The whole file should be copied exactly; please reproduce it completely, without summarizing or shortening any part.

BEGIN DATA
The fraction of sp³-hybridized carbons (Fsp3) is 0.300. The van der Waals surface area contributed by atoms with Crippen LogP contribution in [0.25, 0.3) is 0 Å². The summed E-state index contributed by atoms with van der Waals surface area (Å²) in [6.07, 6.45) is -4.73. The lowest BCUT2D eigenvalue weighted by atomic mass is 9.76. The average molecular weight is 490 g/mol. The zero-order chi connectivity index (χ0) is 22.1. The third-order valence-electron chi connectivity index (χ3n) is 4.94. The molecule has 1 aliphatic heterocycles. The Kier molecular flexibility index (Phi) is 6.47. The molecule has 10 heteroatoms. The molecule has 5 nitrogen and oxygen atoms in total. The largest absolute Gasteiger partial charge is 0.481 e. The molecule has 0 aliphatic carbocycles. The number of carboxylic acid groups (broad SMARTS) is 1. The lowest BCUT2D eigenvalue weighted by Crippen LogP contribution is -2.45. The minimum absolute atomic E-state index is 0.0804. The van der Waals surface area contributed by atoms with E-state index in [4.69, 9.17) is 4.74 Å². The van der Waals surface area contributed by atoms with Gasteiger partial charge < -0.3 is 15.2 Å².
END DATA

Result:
The fraction of sp³-hybridized carbons (Fsp3) is 0.300. The van der Waals surface area contributed by atoms with Crippen LogP contribution in [0.25, 0.3) is 0 Å². The summed E-state index contributed by atoms with van der Waals surface area (Å²) in [6.07, 6.45) is -4.73. The lowest BCUT2D eigenvalue weighted by atomic mass is 9.76. The average molecular weight is 490 g/mol. The zero-order chi connectivity index (χ0) is 22.1. The third-order valence-electron chi connectivity index (χ3n) is 4.94. The molecule has 1 aliphatic heterocycles. The Kier molecular flexibility index (Phi) is 6.47. The molecule has 10 heteroatoms. The molecule has 5 nitrogen and oxygen atoms in total. The largest absolute Gasteiger partial charge is 0.481 e. The molecule has 0 aliphatic carbocycles. The number of carboxylic acid groups (broad SMARTS) is 1. The lowest BCUT2D eigenvalue weighted by Crippen LogP contribution is -2.45. The minimum absolute atomic E-state index is 0.0804. The van der Waals surface area contributed by atoms with E-state index in [4.69, 9.17) is 4.74 Å². The van der Waals surface area contributed by atoms with Gasteiger partial charge < -0.3 is 15.2 Å².